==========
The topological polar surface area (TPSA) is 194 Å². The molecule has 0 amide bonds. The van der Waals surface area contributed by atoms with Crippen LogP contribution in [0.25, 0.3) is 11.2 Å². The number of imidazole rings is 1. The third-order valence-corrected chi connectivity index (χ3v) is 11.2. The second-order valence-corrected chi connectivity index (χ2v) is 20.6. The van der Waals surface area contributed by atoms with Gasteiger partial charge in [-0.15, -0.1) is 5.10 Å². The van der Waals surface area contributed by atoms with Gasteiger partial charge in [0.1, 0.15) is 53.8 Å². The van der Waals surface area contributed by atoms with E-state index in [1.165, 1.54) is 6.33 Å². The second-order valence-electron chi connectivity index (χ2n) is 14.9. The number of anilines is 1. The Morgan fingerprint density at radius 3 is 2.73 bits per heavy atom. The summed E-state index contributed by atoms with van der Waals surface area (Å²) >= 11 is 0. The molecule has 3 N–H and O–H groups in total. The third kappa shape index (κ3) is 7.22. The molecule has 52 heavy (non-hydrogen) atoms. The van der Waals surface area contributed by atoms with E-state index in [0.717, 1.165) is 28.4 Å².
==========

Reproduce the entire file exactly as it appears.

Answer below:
The topological polar surface area (TPSA) is 194 Å². The molecule has 0 amide bonds. The van der Waals surface area contributed by atoms with Crippen LogP contribution in [0.25, 0.3) is 11.2 Å². The number of imidazole rings is 1. The third-order valence-corrected chi connectivity index (χ3v) is 11.2. The second-order valence-corrected chi connectivity index (χ2v) is 20.6. The van der Waals surface area contributed by atoms with Gasteiger partial charge in [-0.15, -0.1) is 5.10 Å². The van der Waals surface area contributed by atoms with Gasteiger partial charge in [0.1, 0.15) is 53.8 Å². The van der Waals surface area contributed by atoms with E-state index in [1.165, 1.54) is 6.33 Å². The second-order valence-electron chi connectivity index (χ2n) is 14.9. The number of anilines is 1. The Morgan fingerprint density at radius 3 is 2.73 bits per heavy atom. The summed E-state index contributed by atoms with van der Waals surface area (Å²) >= 11 is 0. The molecule has 3 N–H and O–H groups in total. The third kappa shape index (κ3) is 7.22. The molecule has 52 heavy (non-hydrogen) atoms. The van der Waals surface area contributed by atoms with E-state index in [0.717, 1.165) is 28.4 Å².